Roger Clemens was acquitted on all charges that he lied to Congress about using performance-enhancing substances.
Defending himself against scurrilous charges found in the disgraceful Mitchell Report, Clemens has won. As Buster Olney in his ESPN blog wrote, Clemens was included in the former senator's report based solely on the word of one person that is named Brian McNamee.
Enough members of the Baseball Writers' Association of America will reject the jury's decision. They will prevent Clemens from getting into the Hall of Fame. Enough writers will draw conclusions based upon incomplete evidence or ignore fairness. Most Americans will approve of the writers' actions.
The fact that less proof is needed to indict Clemens in the "court of public opinion" illustrates the patent bias and iniquitous views of most Americans. The concept of innocent until proved otherwise is being eroded in the court system. It almost is non-existent with respect to athletes.
Clemens claims that he never used performance-enhancing substances. The fact that some of his greatest seasons occurred after he was 34-years-old is cited as evidence that he must have done something 'wrong" to regain his form.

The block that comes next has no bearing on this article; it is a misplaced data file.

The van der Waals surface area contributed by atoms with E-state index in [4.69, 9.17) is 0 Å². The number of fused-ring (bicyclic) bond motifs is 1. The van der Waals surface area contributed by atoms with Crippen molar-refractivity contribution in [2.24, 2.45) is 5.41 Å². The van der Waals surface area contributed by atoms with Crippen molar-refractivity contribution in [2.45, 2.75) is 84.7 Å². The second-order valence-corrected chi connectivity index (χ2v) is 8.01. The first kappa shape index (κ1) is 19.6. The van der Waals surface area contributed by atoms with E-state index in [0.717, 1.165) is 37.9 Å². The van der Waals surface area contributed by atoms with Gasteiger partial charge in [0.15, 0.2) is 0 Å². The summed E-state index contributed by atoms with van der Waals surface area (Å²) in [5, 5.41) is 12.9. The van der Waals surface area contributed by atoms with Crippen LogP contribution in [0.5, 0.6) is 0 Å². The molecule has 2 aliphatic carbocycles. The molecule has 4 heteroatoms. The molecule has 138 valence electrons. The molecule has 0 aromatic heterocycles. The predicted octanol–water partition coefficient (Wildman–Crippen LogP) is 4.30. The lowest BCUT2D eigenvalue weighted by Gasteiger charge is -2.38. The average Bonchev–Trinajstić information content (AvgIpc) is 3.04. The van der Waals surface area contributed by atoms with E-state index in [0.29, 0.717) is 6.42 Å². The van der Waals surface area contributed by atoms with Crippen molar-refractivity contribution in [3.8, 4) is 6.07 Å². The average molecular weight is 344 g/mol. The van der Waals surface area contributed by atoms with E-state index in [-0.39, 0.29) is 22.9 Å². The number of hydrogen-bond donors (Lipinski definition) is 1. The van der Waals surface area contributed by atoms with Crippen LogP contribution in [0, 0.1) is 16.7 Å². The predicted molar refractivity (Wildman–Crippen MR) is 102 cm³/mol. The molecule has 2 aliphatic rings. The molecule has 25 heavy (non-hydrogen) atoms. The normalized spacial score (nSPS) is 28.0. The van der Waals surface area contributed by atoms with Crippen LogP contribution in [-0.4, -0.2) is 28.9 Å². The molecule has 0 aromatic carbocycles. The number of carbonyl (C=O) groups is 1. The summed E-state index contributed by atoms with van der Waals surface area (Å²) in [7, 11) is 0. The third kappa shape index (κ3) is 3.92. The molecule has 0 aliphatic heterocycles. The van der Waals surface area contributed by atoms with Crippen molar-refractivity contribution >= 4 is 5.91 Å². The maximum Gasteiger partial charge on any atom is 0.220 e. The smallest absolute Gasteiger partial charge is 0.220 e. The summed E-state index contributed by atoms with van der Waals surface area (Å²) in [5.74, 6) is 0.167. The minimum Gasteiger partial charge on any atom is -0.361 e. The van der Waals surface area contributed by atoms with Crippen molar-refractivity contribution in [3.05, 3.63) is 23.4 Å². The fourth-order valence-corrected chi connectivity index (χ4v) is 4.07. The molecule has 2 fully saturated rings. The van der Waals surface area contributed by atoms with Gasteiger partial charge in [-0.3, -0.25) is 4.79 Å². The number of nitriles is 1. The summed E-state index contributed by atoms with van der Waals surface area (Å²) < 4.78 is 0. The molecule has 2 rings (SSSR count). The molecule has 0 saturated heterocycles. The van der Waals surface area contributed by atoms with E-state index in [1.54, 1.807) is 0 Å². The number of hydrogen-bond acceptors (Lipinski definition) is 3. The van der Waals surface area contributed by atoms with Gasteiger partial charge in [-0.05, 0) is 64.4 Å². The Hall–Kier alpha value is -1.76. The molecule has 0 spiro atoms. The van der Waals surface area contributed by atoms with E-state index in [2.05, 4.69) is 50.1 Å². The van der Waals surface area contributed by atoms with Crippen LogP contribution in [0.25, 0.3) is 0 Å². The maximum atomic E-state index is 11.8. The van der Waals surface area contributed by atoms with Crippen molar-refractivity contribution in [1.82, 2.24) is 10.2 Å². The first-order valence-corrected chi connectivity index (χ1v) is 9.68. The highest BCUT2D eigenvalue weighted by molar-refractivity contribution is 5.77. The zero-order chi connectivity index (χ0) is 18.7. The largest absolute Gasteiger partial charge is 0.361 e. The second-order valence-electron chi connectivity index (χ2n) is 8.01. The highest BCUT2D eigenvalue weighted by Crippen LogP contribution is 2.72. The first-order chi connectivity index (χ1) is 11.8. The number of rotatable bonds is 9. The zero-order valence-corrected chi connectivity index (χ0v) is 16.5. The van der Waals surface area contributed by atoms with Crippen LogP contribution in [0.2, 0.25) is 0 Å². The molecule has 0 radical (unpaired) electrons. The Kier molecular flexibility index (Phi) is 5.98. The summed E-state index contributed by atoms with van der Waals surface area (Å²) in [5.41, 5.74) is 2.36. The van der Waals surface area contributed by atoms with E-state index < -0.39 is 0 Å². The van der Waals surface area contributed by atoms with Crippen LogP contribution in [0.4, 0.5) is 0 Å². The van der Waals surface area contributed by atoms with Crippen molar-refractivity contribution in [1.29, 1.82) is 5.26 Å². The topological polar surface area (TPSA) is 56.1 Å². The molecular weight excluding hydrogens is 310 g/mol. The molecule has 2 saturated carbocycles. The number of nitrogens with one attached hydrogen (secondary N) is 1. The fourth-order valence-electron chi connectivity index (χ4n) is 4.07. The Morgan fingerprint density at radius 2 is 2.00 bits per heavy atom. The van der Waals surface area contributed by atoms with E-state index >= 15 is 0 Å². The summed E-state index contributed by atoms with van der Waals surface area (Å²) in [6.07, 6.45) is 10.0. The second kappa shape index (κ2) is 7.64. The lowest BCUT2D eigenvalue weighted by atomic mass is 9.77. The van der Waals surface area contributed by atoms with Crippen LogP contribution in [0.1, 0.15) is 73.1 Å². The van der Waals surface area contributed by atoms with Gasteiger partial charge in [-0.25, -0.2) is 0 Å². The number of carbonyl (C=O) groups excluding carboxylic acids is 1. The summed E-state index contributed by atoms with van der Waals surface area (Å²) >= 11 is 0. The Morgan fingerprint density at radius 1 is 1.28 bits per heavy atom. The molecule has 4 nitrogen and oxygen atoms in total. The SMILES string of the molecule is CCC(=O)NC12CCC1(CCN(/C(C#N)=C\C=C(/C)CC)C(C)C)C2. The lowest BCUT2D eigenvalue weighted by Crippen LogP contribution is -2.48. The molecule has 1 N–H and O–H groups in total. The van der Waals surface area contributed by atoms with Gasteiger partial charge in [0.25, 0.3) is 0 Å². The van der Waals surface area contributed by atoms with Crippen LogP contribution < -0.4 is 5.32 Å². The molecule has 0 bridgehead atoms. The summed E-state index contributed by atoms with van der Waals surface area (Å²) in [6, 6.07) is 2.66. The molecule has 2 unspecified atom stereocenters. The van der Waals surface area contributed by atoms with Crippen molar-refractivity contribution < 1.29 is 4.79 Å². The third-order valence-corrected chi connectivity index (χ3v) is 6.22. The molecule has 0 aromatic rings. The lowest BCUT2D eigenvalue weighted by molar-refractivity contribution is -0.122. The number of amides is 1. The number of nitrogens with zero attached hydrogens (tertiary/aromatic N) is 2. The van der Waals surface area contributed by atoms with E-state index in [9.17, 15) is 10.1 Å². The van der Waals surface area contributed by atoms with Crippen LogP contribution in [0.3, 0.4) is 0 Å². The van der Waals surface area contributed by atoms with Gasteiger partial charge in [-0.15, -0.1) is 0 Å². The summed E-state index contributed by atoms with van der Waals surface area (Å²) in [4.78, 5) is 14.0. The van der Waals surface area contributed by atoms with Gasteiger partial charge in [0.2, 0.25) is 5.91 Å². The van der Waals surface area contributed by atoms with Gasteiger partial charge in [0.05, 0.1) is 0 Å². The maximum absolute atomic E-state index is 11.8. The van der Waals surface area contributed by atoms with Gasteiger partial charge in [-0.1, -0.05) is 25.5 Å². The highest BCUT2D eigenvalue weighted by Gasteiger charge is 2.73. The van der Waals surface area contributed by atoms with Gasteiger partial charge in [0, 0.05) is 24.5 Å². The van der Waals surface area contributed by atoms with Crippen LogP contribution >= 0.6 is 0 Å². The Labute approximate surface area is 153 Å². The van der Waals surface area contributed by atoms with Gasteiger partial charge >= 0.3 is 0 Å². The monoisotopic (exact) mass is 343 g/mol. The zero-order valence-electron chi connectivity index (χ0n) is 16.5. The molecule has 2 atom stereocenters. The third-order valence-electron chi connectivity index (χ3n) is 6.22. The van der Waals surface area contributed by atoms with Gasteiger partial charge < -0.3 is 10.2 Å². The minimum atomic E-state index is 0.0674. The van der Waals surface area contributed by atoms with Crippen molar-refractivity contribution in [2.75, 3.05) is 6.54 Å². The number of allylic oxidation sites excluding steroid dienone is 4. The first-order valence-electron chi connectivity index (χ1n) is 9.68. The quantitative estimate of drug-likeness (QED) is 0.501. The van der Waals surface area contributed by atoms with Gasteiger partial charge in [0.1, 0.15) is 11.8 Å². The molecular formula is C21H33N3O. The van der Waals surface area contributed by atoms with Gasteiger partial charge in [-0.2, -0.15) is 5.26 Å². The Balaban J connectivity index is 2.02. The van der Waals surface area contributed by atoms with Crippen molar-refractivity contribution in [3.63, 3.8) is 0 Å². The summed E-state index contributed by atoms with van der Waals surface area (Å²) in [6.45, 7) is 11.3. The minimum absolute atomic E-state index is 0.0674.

In 1996, Clemens had a terrible season, at least by standards adhered to by "experts" that draw erroneous conclusions.
Clemens was 10-13, but the evidence that a pitcher's won-lost record is one of the least accurate measurements of his effectiveness is growing.
Clemens worked 242.2 innings, allowing 216 hits or only eight innings per nine innings. He had a magnificent 139 ERA+ and led the league with 257 strikeouts. That folks, is more than one strikeout per inning.
He had a WAR (Wins Above Replacement) of 7.7, which was second best in the league. His bad 1996 season was one of the best ever by a losing pitcher in baseball history.
In his two seasons with the Toronto Blue Jays, Clemens won 20 games each season. He had an amazing 222 ERA+ in 1996 and an excellent 174 ERA+ in 1997.
When he joined the New York Yankees, Clemens' production dropped off precipitously. He won only 14 games, his ERA+ dropped from 174 to 102, his WHIP dropped from 1.095 to 1.465 and his strikeout total went from 271 to 163.
That folks, is what happens to pitchers, even the best ones. Clemens rebounded, regained his form, and finished his career as one of baseball's greatest pitchers.
As Ken Davidoff of the New York Post pointed out, "...if Clemens never gets his day in Cooperstown, does that say more about Clemens, or does that say more about the Hall of Fame voters?"